Life after leaving the family business: where will the road go next?

For many, it is the culmination of a lifetime’s work. You’ve sold your business, the deal is closed, and a large amount of money has landed. Where are you going next?

Of course, there are many options to think about and this will depend a lot on your own life circumstances, priorities and preferences. You may be relatively young and keen to move straight to your next business. You may be older and planning to retire and soak up the sun. For some, this may not be a complete end – there could be a earn-out or retained stake.

But assuming you’ve ‘sold’ and quit, this article is designed to share some of my ideas on how to successfully transition from business owner to passive investor.

Initial considerations

First, focus on closing the deal itself and then focusing on where the proceeds of the sale will be deposited. Once the news of the deal breaks, you will often have a myriad of investment opportunities and advisors will rush to speak to you. I would always advise clients to take advice on the basics of where the money will be deposited. Considering this in advance and making appropriate plans can help provide comfort and breathing space in the first few days after completion.

Another priority should be to consider reporting the transaction to the UK tax authority, Her Majesty’s Revenue and Customs (HMRC). Technically, you will have between 10 and 22 months to make the relevant disclosures and this is often something that is left for later. But, preparing the relevant calculations, writing the necessary information, and consolidating important documents quickly after completion means a smoother reporting process later. I would recommend this be completed within months immediately following completion to streamline this process, provide certainty on final tax invoices, and be ready for future investigation by HMRC. KPMG often supports the entire group of shareholders on this project to ensure accurate and consistent reporting for everyone involved in a transaction.

Financial, legal and tax advice

Beyond these first tasks, we always recommend that a seller have a good team in place around three main areas: Tax, Legal and Financial.

Your tax profile as a result of the sale will change significantly. Before the sale, the wealth you had tied up in the business was in the form of stocks. This means that if you die suddenly, the shares could be transferred to your spouse / partner or relatives without tax liability (assuming they are eligible for the business property relief). But as soon as that wealth converts to cash, the value becomes subject to inheritance tax (IHT) at the rate of 40% if anything happens to you. It’s a huge difference overnight.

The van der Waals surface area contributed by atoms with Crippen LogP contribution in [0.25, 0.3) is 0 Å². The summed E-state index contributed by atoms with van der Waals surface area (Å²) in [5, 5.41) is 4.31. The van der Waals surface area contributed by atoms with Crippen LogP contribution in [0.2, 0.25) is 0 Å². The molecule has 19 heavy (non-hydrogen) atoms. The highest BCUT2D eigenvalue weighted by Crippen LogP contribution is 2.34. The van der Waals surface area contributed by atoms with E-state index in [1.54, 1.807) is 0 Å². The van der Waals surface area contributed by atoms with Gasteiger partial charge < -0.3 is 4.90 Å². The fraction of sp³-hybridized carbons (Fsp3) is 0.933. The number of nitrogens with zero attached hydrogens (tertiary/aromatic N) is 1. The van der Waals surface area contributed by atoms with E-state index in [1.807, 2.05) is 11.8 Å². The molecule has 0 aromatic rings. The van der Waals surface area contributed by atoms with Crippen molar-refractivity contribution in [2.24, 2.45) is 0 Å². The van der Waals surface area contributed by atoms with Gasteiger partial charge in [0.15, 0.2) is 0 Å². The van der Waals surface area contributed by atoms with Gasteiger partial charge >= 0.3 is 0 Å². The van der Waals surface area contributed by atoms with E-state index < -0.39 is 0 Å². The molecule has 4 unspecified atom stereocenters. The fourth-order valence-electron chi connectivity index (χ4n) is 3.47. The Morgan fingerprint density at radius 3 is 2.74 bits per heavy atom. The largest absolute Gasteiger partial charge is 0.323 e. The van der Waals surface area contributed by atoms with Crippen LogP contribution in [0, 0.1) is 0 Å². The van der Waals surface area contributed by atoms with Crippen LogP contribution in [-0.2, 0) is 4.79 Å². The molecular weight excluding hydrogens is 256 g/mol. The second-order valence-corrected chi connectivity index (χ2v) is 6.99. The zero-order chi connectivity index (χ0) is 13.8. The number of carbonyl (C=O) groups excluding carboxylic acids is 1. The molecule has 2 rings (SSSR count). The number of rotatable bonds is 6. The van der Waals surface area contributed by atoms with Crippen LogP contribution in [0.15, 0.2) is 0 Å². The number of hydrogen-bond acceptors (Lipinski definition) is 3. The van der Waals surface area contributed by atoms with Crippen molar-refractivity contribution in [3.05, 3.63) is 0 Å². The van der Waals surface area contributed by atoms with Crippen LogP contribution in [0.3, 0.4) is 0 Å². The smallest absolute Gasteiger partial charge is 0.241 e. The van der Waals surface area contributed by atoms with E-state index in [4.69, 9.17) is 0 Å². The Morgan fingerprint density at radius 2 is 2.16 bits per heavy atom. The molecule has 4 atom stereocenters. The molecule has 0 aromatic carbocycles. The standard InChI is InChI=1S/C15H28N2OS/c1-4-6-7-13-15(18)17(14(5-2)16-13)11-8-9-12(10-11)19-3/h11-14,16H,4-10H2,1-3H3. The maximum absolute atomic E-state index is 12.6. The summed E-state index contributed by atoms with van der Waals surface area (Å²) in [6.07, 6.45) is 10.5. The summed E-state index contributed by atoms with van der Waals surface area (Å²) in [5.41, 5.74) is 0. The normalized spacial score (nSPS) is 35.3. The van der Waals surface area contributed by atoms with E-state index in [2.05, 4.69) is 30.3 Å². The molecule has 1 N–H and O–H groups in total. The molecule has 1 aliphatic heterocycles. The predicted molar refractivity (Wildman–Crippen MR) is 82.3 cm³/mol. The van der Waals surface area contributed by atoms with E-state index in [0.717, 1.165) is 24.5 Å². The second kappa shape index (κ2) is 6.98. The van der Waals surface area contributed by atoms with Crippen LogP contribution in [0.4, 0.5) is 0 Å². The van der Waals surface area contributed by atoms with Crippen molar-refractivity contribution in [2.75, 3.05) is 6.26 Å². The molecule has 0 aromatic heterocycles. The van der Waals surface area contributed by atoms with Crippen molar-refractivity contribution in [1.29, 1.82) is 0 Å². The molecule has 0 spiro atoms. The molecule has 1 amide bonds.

Related to this is the desire to ensure that the next generation (and generations to come) are protected and nurtured. This can often involve setting up trusts or investment companies to provide the tax and legal structures required to do so in a controlled manner.

At KPMG, we are able to provide both tax and legal advice under one roof. This allows us to provide a comprehensive, integrated service that enables you to achieve your goals in a tax efficient manner.

Equally important in this puzzle are financial and investment decisions. You will no longer receive any revenue from the business and this is often a concern for customers. Taking advice on your investment strategy, risk profile and future cash flow is a standard part of the course.

Depending on the situation, formalizing business through a family office structure should be considered. At the very least, we would seek to lead this group of advisors in a virtual family office format to ensure that the approach is consistent and that you receive the best possible advice.

Family decisions

After taking stock for some time, many clients organize a family reunion to discuss the future. This is an opportunity to talk about structures and governance in the short, medium and long term around wealth to ensure that it can be transmitted from generation to generation. Basically, it is about establishing “What is family wealth for?” The expertise we have at KPMG to facilitate these conversations can often help provide structure and support to ensure a fuller and richer conversation where all family members can be heard.

In addition to protecting the future of the family, many clients also think of philanthropic activity, for example setting up a trust or charity fund to create a broader societal legacy. Thinking has evolved considerably in this area and the KPMG legal team is well placed to advise on the latest trends.

Ultimately, the decisions you make are yours. You deserve it after all! But ensuring that you make these informed decisions with an advisor by your side who can prompt, challenge, and support in equal measure is critical to success.

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